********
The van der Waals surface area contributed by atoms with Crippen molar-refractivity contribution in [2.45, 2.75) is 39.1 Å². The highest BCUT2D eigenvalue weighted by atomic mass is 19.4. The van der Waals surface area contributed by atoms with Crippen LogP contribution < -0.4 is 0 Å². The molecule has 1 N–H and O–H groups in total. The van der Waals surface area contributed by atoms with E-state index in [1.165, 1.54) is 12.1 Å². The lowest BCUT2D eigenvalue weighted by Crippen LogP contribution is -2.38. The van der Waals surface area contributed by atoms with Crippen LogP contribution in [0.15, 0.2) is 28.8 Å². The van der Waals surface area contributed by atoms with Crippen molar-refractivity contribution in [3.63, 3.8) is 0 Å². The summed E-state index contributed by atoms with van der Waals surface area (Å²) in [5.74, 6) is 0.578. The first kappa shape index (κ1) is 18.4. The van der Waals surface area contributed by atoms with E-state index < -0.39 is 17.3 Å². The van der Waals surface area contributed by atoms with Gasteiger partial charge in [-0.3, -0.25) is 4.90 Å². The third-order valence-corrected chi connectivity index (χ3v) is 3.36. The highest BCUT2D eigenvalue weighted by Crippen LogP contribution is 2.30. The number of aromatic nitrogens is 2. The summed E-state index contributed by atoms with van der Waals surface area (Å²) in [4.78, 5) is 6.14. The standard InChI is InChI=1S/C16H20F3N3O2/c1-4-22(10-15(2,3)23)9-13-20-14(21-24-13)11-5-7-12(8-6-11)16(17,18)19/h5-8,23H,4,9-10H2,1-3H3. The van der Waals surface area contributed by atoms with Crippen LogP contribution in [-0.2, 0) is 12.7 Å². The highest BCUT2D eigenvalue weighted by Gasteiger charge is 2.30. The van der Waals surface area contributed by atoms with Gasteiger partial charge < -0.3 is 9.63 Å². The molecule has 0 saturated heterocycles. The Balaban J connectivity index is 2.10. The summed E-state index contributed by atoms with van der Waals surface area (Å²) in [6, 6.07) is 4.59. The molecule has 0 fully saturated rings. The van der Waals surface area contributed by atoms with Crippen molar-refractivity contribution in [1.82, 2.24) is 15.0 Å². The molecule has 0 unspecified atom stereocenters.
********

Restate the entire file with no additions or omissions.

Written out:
The van der Waals surface area contributed by atoms with Crippen molar-refractivity contribution in [2.45, 2.75) is 39.1 Å². The highest BCUT2D eigenvalue weighted by atomic mass is 19.4. The van der Waals surface area contributed by atoms with Crippen LogP contribution < -0.4 is 0 Å². The molecule has 1 N–H and O–H groups in total. The van der Waals surface area contributed by atoms with E-state index in [1.165, 1.54) is 12.1 Å². The lowest BCUT2D eigenvalue weighted by Crippen LogP contribution is -2.38. The van der Waals surface area contributed by atoms with Crippen LogP contribution in [0.15, 0.2) is 28.8 Å². The van der Waals surface area contributed by atoms with Crippen molar-refractivity contribution in [3.63, 3.8) is 0 Å². The summed E-state index contributed by atoms with van der Waals surface area (Å²) in [5.74, 6) is 0.578. The first kappa shape index (κ1) is 18.4. The van der Waals surface area contributed by atoms with E-state index < -0.39 is 17.3 Å². The van der Waals surface area contributed by atoms with Gasteiger partial charge in [-0.3, -0.25) is 4.90 Å². The third-order valence-corrected chi connectivity index (χ3v) is 3.36. The highest BCUT2D eigenvalue weighted by Crippen LogP contribution is 2.30. The number of aromatic nitrogens is 2. The summed E-state index contributed by atoms with van der Waals surface area (Å²) in [4.78, 5) is 6.14. The standard InChI is InChI=1S/C16H20F3N3O2/c1-4-22(10-15(2,3)23)9-13-20-14(21-24-13)11-5-7-12(8-6-11)16(17,18)19/h5-8,23H,4,9-10H2,1-3H3. The van der Waals surface area contributed by atoms with Crippen LogP contribution in [-0.2, 0) is 12.7 Å². The highest BCUT2D eigenvalue weighted by Gasteiger charge is 2.30. The van der Waals surface area contributed by atoms with Gasteiger partial charge < -0.3 is 9.63 Å². The molecule has 0 saturated heterocycles. The Balaban J connectivity index is 2.10. The summed E-state index contributed by atoms with van der Waals surface area (Å²) in [6, 6.07) is 4.59. The molecule has 0 fully saturated rings. The van der Waals surface area contributed by atoms with Crippen molar-refractivity contribution in [1.82, 2.24) is 15.0 Å². The molecule has 0 unspecified atom stereocenters.